Thriller: A Cruel Picture

Home > Movie Reviews > Thriller: A Cruel Picture

Pssst, want to see a list of all the great Swedish revenge films? Want to see it again? Yes, it's true our neutral friends of the north have not really been a factor in action-packed cinema. They did have a bit of a grindhouse resurgence back in the day thanks to a number of artistic films which broke sexual taboos. Hence for a while, "Swedish" was synonymous with innocent yet willing blonde-haired girls. Whether you want to point to the films of Joe Sarno, the controversy and fascination surrounding I AM CURIOUS (YELLOW) or some other source, it's irrelevant. The Swedes did sex, not violence and soon they could even do that in the eyes of American producers. It was not important to the unscrupulous that a film be filmed in Sweden, just that it has Sweden in the title. Hence, there were many films that featured naked hippies frolicking in a Sweden that looked uncannily like upstate New York.

But there was one notable film that managed to survive all the way through the declining years of the exploitation film. Mostly it was talked about in whispers. The film was rare and those lucky enough to have viewed it, most likely saw a heavily cut version, by over twenty minutes in the U.S. alone. It was released on the ugly 42nd Street crawl as THEY CALL HER ONE EYE and HOOKER'S REVENGE, but it's true title was THRILLER: A CRUEL PICTURE (a.k.a. THRILLER - EN GRYM FILM).

Like many great pieces of art, THRILLER was born out of a creative vacuum. The director, Bo Arne Vibenius had an amazing pedigree. He had worked with none other than the legendary director Ingmar Bergman on two of his classics - HOUR OF THE WOLF and PERSONA. He finally broke out on his own by directing a family picture. It was a financial disaster. Word has it that Vibenius wanted to make the most commercial film possible to cover the loss. If by commercial he meant "shocking," THRILLER was that. If he meant "like everything else," he didn't even come close.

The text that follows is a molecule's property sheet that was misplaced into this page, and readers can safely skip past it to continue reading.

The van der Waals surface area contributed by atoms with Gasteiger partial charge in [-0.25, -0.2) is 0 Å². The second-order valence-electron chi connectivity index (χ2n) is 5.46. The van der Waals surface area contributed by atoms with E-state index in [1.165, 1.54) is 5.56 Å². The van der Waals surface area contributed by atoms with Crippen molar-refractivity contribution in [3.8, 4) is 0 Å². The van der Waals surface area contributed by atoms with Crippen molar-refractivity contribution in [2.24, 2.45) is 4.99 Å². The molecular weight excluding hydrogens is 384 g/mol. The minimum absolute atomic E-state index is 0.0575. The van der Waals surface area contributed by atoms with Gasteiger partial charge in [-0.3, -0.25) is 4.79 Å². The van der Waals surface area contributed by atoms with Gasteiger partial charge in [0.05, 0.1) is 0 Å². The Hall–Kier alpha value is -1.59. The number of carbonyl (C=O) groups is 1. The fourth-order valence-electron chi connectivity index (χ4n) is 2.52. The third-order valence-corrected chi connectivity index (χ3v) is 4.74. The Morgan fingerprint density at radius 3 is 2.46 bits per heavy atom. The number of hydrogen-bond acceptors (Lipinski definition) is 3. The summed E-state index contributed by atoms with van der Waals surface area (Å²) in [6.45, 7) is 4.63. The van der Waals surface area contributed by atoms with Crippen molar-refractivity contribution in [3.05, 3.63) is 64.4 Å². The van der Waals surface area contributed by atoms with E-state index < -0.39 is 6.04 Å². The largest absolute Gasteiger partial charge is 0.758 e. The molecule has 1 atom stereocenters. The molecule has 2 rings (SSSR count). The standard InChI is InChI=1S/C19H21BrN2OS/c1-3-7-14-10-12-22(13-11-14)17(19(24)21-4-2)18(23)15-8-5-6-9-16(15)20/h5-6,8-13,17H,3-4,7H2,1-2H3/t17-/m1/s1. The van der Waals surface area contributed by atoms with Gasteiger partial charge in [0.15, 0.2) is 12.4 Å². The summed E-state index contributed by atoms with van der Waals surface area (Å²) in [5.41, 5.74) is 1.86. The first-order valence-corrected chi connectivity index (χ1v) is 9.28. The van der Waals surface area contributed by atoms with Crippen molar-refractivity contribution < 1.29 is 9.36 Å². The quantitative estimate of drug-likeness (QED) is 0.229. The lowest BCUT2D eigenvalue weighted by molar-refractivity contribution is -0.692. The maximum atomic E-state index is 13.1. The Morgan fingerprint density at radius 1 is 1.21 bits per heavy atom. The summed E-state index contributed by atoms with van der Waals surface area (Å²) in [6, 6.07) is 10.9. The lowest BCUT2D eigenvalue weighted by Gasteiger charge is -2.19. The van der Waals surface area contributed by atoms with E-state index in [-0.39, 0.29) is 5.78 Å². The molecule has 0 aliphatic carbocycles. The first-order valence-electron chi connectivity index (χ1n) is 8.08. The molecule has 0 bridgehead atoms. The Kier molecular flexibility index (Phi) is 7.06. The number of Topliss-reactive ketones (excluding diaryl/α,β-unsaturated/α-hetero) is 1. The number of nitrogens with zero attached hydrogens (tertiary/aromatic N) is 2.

We start with Madeleine (She is named Frigga in the surprisingly good dubbed version, but for the purposes of this review, we're sticking with the original language.) a petite and carefree young girl frolicking in the forest. She is swept up by an older man who twirls her around. Unfortunately, this is not her father but a child molester. She is saved, but so scarred by the experience that she never utters another word. Years later, Madeleine (Christina Lindberg) has grown up to be a pretty happy young woman. Raised by a loving aunt and uncle on a farm, she happily skips out for a day off in town. She is met by a charming young man named Tony (Heinz Hopf). Unfortunately, Madeleine doesn't know better than to talk to strangers so she accepts a ride from him and they have dinner. He takes her back to his place where she is drugged. But Tony is not interested in having his way with her, Instead, he has a morally bankrupt bring a fresh supply of drugs over. He spends the next couple of days injecting her with heroin until she is hooked. He confines her to a room with a single dirty mattress. He tells her she will be given a fresh supply of heroin if she becomes a prostitute. She will even be allowed to keep a small percentage of the fee. At first, Madeleine is rebellious. Tony retaliates by gouging out one of her eyes. From then on, there is less fight. One by one, sleazy men and women are sent to Madeleine's room and she has to accept them. When she tries to escape, she finds she cannot return home and also realizes that this continued existence will kill her.

Ordinarily, this would be the time where we see Madeline arm herself and strike out. Or we would see a brief training montage to some Frank Stallone song and in five minutes, she would be a killing machine. Not so here. Revenge takes time. She saves every penny she gets from her johns and janes. Each week, she is given one day off. She spends this time learning how to shoot, drive and defend herself. When the day is over, it is back to the smelly room with the dirty mattress. Think about the thought process there. To back in every day and be abused, treated like an object, all the while plotting a very clear revenge. It is a very slow, agonizing and determined process. Eventually, the time comes. She uses spare money to buy enough heroin to keep her head clear, or so she can slowly come down. We're never quite sure. She then sets out to kill all of her johns and everyone connected with Tony's operation.